Lower Likelihood Of Metabolic Syndrome With A Cereal Breakfast


Adults who eat breakfast – especially if that breakfast includes ready-to-eat cereal – are less likely to have metabolic syndrome and many of the risk factors associated with metabolic syndrome according to new research published in the June issue of The Journal of Aging Research and Clinical Practice (JARCP) [jarcp.com/all-issues.html?article=134].

In adults ages 19-50, cereal eaters were less likely than those who skip breakfast to be overweight or obese, have elevated blood pressure, elevated waist circumferences, elevated triglycerides, and elevated glucose, all risk factors for metabolic syndrome. They were also less likely to have low-HDL ("good" cholesterol), another criteria used to determine metabolic syndrome.

"One possible reason for cereal's benefit is that cereal can contribute fiber and whole grain to the diet," said Lisa Sanders, PhD, RD, Kellogg Company nutrition communications business partner and one of the study authors.  "Previous studies have shown cereal fiber to be associated with reduced risk of metabolic syndrome. People who regularly eat cereal for breakfast also tend to have higher nutrient intakes, which may also contribute to the benefit of cereal seen in this study."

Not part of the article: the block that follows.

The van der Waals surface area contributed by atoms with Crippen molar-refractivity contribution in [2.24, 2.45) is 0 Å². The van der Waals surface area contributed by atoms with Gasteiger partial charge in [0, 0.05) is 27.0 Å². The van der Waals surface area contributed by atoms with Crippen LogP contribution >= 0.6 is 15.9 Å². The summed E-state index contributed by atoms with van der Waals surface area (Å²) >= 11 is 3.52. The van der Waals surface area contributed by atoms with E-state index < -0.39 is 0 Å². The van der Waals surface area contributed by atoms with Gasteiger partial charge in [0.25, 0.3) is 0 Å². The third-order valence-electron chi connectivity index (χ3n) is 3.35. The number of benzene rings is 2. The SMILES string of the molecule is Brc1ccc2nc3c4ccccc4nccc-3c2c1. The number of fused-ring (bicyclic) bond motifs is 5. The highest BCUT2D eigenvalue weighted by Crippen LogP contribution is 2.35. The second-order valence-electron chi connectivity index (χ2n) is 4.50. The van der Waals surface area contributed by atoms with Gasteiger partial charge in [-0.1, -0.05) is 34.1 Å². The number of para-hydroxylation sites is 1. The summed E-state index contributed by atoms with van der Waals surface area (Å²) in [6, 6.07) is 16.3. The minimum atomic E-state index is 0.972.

The study used data from the 2001-2008 National Health and Nutrition Examination surveys to compare adults who skip breakfast to those who eat breakfast and, more specifically, those who eat ready-to-eat cereal for breakfast. For the analysis, adults were divided into two age groups based on Institute of Medicine classifications; 19-50 years of age and 51-70 years of age. Most of the benefit of breakfast and cereal was seen in the 19-50 age group.